The Real Digital Divide Afflicting American Politics

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By Neal Gabler –
Moyers & Company –

When we talk about the media’s effect on our political discourse, usually we’re referring to the way politics are reported. There are, of course, lots of other ways in which media mediate the political process, from ads to organizing to community building to fundraising, all of which play major roles in our elections. Yet much larger than any of these may be the way the media alter our thinking about politics — purveying not just narratives that often decisively shape our opinions of a Trump or a Clinton or a Sanders, but also the larger psychological context in which we conceptualize our world and ourselves.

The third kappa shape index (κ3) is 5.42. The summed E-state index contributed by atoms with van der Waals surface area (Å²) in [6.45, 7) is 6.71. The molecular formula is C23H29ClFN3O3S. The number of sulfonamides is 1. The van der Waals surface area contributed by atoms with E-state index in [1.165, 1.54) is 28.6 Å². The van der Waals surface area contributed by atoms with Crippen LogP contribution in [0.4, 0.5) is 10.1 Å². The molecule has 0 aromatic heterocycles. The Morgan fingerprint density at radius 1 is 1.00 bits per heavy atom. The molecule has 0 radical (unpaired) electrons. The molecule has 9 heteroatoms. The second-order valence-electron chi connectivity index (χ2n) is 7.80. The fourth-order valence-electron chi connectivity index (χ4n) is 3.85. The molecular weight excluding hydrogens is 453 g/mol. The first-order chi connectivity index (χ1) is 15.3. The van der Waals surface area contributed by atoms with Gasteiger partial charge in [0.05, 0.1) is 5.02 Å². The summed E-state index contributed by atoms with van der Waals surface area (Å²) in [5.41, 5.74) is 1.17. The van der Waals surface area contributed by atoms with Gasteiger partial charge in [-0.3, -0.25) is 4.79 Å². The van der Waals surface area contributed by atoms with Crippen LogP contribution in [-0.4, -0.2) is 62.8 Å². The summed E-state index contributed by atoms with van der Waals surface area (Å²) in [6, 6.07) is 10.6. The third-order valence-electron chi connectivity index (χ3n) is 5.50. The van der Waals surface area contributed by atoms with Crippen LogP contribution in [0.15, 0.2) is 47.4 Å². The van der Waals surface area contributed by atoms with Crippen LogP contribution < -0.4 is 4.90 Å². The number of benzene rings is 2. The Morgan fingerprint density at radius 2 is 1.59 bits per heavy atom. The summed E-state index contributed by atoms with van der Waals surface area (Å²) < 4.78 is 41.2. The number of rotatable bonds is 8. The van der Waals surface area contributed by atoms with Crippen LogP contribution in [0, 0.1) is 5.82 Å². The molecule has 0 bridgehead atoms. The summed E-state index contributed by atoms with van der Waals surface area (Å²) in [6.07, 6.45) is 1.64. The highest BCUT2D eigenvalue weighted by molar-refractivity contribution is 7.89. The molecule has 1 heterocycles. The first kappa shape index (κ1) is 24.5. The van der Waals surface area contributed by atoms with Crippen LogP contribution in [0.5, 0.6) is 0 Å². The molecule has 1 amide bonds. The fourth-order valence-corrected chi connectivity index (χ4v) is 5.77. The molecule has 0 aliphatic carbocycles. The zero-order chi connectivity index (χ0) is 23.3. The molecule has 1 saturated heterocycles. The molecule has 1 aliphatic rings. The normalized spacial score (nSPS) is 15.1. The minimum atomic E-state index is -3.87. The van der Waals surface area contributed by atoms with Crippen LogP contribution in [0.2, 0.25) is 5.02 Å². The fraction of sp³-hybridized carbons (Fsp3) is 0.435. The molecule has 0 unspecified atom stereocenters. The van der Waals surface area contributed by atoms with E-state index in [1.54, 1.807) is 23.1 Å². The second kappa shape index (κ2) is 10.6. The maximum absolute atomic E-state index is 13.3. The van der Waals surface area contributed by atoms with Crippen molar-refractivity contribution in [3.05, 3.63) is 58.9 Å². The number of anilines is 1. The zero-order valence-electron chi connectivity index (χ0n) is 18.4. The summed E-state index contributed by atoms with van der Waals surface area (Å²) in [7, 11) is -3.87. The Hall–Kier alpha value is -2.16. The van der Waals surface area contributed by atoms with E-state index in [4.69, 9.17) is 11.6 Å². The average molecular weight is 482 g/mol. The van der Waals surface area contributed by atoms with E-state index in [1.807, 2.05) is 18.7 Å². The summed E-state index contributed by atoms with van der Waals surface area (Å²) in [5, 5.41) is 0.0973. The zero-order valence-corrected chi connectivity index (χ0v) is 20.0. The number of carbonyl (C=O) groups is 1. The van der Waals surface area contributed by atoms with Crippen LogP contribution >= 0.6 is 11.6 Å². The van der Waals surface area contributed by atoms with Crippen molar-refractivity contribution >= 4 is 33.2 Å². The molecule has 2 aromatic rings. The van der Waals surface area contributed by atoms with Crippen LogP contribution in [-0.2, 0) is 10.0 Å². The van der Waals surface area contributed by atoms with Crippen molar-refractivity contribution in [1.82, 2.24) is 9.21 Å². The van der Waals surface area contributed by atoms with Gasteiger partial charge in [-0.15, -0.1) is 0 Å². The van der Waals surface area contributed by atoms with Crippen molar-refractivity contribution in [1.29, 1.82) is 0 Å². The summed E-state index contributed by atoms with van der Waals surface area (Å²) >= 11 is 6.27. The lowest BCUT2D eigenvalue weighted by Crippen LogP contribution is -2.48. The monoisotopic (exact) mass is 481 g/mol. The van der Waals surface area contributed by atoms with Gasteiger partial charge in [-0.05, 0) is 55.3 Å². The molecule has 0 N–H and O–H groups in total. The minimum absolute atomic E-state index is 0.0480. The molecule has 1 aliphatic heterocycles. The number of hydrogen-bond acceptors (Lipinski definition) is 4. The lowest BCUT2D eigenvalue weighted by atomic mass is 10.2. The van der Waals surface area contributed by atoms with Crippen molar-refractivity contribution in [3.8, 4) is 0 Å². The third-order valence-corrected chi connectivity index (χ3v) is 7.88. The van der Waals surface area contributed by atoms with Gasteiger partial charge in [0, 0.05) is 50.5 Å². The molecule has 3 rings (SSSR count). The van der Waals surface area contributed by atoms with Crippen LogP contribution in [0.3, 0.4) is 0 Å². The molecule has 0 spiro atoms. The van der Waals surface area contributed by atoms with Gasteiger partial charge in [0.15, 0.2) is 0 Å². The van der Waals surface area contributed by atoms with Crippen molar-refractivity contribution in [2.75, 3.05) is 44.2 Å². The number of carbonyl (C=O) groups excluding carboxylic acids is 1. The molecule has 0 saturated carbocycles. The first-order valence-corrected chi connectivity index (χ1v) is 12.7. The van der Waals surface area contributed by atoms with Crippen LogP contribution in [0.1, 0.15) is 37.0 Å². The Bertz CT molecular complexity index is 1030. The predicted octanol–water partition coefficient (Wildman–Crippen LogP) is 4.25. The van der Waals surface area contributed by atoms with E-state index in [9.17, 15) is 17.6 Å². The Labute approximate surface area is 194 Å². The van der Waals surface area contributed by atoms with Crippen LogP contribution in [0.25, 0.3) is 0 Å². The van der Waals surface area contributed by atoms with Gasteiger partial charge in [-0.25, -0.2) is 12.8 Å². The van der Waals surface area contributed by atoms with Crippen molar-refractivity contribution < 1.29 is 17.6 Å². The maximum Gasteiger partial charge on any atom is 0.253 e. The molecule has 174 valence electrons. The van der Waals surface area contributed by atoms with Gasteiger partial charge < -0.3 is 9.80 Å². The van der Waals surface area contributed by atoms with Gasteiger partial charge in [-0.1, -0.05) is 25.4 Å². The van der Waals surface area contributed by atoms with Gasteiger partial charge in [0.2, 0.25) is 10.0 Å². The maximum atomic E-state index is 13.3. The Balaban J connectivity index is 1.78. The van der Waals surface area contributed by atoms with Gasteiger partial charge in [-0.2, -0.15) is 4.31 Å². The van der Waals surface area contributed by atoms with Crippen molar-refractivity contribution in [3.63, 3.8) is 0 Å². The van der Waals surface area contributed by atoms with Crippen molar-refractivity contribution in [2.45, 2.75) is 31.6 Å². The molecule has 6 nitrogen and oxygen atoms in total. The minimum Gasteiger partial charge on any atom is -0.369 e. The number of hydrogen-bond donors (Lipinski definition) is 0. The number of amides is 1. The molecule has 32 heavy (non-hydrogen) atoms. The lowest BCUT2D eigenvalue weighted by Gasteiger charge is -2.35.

Over the past 30 years or so, the divisiveness, the paralysis, the seething anger, the very dissolution of politics as a mechanism for compromise and cooperation, have been the product of an energized right-wing cohort that confuses intransigence for principle. But they’re also the product of a new media ecology that has subtly transformed us in a way that reinforces the things we so lament in our politics today. It’s impossible to say whether the media introduced a new political predicate or reflected and intensified what was already brewing — probably a little of both.

Once, for all our differences, we lived in an American community that was in many ways bound by the media. Today, also in some measure because of the media, we don’t.